Kilowatt or Killo

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crazy_19

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I've been listing to the various nets on 14.30mhz throught the day and have been hearing 'kilowatt' used in a manner like a phonetic code word but have also been hearing 'kilo' used.

Just thought i'd post this to check if i'm right in hearing it as a phonetic code word or if i'm miss-understanding its ussage.
 

Kirk

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It's a pet peeve of mine. The proper phonetic is "Kilo" but many people use "Kilowatt." It makes me want to reply back as follows:

Them: This is Kilowatt 6 Alpha Bravo Charlie
Me: Go ahead, Kilo Whiskey 6 Alpha Bravo Charlie

Haven't done it yet, but it'll probably happen eventually.
 

n9mxq

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Does it really matter as long as you know it's the letter K? Nope. Wait until field day, then you'll hear some real creative phonetics, especially as the ops get more and more tired..

Funny Phonetics can also garner a few extra points.. One year I was operating under a friends callsign.. Kilo Alpha 9 Oscar Yankee Romeo... When I switched it up to Kilo Alpha 9 Old Yaesu Radio people started answering. Might have been coincidence, might not. And yes, I was on an old Yaesu radio
 

WB4CS

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As other's have pointed out, technically either one is acceptable. "Kilo" is the standard, but "Kilowatt" has been used since the beginning of ham radio.

Also take note, there is a second set of phonetics called "DX Phonetics" that are often used on HF. Countries where English is a second language, some of the standard phonetics are difficult for them to pronounce. Most of the letters are represented by recognizable countries or cities. "Brazil" for "B" is a good example. These are widely used and accepted on HF. Do an internet search for "DX Phonetics" to find the list.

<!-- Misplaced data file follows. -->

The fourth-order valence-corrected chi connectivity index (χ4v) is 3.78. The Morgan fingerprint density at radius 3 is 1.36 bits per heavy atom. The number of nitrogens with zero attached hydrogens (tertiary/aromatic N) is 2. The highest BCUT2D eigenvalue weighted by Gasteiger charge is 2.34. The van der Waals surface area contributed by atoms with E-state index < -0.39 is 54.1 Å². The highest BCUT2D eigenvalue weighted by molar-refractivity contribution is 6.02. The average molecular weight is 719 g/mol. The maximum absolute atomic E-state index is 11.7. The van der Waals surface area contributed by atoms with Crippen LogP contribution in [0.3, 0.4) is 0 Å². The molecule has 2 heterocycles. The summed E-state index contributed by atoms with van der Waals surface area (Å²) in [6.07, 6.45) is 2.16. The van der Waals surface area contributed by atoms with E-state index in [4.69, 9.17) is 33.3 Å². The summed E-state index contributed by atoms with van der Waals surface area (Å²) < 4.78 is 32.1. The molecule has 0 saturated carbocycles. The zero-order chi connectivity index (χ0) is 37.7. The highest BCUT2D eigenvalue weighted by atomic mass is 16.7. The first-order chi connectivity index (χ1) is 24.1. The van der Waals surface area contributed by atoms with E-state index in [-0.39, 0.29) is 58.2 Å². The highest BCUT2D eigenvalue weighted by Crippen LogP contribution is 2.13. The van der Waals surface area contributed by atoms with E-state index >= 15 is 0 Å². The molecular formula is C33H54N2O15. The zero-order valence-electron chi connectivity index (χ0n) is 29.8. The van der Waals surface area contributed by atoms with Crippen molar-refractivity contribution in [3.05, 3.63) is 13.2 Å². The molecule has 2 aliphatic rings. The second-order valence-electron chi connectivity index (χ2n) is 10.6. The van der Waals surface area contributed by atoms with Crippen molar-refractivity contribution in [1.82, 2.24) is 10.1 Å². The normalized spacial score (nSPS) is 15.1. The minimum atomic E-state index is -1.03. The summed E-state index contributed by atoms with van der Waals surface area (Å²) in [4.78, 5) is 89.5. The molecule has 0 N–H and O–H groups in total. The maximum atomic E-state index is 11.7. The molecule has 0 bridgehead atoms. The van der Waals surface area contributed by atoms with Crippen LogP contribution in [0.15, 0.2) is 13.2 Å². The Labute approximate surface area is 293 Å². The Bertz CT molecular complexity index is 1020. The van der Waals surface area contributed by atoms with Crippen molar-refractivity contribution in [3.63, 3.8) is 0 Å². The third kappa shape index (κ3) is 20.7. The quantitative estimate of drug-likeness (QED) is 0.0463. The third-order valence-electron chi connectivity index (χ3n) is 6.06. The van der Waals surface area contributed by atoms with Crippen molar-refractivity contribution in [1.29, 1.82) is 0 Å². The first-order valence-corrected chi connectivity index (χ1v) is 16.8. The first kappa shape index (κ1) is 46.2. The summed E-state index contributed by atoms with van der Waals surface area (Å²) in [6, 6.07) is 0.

And I also agree, 14.300 is not a good representation of ham radio. Neither is 14.313. If you do an internet search on both frequencies you'll see that both of those frequencies are gathering spots for riff-raff in the hobby. On some other ham radio forums, just the mention of either frequency can get a thread shut down :)
 

Token

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Phonetic alphabets, there is more than one “standard” (for example today some police departments still use one that is still mostly common names), and oooohhh so many non-standards. While I try to hold to the NATO Phonetic Alphabet myself I don’t really see a lot wrong with people using unusual, as long as easily identifiable, alternatives. I am not a fan of things like “Chases Young Ladies” for CYL, although naturally outside serious identification that kind of stuff has a place. Particularly true when someone is having a problem pulling out the NATO phonetics, after a couple of attempts with the “standards” I will sometimes use other words, such as country names.

When I first entered the ham world in the 60’s my Elmer (a WW II vet) used, and taught me, the “old” military standard, such as King instead of Kilo, George instead of Golf, and Dog instead of Delta. At that time the NATO standard was already well known and adopted by many, but not all. Once I entered the military the NATO phonetics got driven home well.

T!
 

pyro424